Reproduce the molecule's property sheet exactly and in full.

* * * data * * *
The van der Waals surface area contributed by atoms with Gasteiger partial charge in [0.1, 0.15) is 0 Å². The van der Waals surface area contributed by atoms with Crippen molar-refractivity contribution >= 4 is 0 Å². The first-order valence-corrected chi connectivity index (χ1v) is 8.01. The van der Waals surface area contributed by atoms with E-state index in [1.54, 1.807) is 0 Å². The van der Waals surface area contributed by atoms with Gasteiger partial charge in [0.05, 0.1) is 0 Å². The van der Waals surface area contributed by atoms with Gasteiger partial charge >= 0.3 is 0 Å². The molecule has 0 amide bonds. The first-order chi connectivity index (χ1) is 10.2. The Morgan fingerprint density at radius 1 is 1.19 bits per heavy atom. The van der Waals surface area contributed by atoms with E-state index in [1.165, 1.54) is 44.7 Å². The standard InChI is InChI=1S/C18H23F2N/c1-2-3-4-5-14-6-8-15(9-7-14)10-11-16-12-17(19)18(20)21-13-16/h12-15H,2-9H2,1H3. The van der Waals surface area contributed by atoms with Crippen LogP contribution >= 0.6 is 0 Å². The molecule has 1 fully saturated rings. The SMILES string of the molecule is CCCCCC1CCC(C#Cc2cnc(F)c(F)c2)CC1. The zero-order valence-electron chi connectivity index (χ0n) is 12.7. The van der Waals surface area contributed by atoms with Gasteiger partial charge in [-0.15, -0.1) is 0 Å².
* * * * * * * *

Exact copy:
The van der Waals surface area contributed by atoms with Gasteiger partial charge in [0.1, 0.15) is 0 Å². The van der Waals surface area contributed by atoms with Crippen molar-refractivity contribution >= 4 is 0 Å². The first-order valence-corrected chi connectivity index (χ1v) is 8.01. The van der Waals surface area contributed by atoms with E-state index in [1.54, 1.807) is 0 Å². The van der Waals surface area contributed by atoms with Gasteiger partial charge in [0.05, 0.1) is 0 Å². The van der Waals surface area contributed by atoms with Gasteiger partial charge >= 0.3 is 0 Å². The molecule has 0 amide bonds. The first-order chi connectivity index (χ1) is 10.2. The Morgan fingerprint density at radius 1 is 1.19 bits per heavy atom. The van der Waals surface area contributed by atoms with E-state index in [1.165, 1.54) is 44.7 Å². The standard InChI is InChI=1S/C18H23F2N/c1-2-3-4-5-14-6-8-15(9-7-14)10-11-16-12-17(19)18(20)21-13-16/h12-15H,2-9H2,1H3. The van der Waals surface area contributed by atoms with Crippen LogP contribution >= 0.6 is 0 Å². The molecule has 1 fully saturated rings. The SMILES string of the molecule is CCCCCC1CCC(C#Cc2cnc(F)c(F)c2)CC1. The zero-order valence-electron chi connectivity index (χ0n) is 12.7. The van der Waals surface area contributed by atoms with Gasteiger partial charge in [-0.15, -0.1) is 0 Å².